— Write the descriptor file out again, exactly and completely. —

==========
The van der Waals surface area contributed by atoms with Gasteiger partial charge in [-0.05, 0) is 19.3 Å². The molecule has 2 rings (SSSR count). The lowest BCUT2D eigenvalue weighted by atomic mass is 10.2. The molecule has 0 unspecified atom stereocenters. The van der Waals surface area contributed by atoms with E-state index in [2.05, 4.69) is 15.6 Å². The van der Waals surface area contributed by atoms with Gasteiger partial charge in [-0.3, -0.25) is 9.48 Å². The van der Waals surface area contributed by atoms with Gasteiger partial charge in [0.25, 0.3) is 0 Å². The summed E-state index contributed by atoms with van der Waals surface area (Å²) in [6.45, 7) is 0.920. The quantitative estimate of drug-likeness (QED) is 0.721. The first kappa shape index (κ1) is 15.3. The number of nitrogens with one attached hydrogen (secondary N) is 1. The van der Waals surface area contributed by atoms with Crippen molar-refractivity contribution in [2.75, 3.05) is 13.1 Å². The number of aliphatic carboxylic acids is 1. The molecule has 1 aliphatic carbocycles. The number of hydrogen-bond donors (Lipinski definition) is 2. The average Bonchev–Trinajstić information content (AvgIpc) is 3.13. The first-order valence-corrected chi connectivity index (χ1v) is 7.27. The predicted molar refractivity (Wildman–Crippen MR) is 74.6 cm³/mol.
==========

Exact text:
The van der Waals surface area contributed by atoms with Gasteiger partial charge in [-0.05, 0) is 19.3 Å². The molecule has 2 rings (SSSR count). The lowest BCUT2D eigenvalue weighted by atomic mass is 10.2. The molecule has 0 unspecified atom stereocenters. The van der Waals surface area contributed by atoms with E-state index in [2.05, 4.69) is 15.6 Å². The van der Waals surface area contributed by atoms with Gasteiger partial charge in [-0.3, -0.25) is 9.48 Å². The van der Waals surface area contributed by atoms with Gasteiger partial charge in [0.25, 0.3) is 0 Å². The summed E-state index contributed by atoms with van der Waals surface area (Å²) in [6.45, 7) is 0.920. The quantitative estimate of drug-likeness (QED) is 0.721. The first kappa shape index (κ1) is 15.3. The number of nitrogens with one attached hydrogen (secondary N) is 1. The van der Waals surface area contributed by atoms with Crippen molar-refractivity contribution in [2.75, 3.05) is 13.1 Å². The number of aliphatic carboxylic acids is 1. The molecule has 1 aliphatic carbocycles. The number of hydrogen-bond donors (Lipinski definition) is 2. The average Bonchev–Trinajstić information content (AvgIpc) is 3.13. The first-order valence-corrected chi connectivity index (χ1v) is 7.27. The predicted molar refractivity (Wildman–Crippen MR) is 74.6 cm³/mol.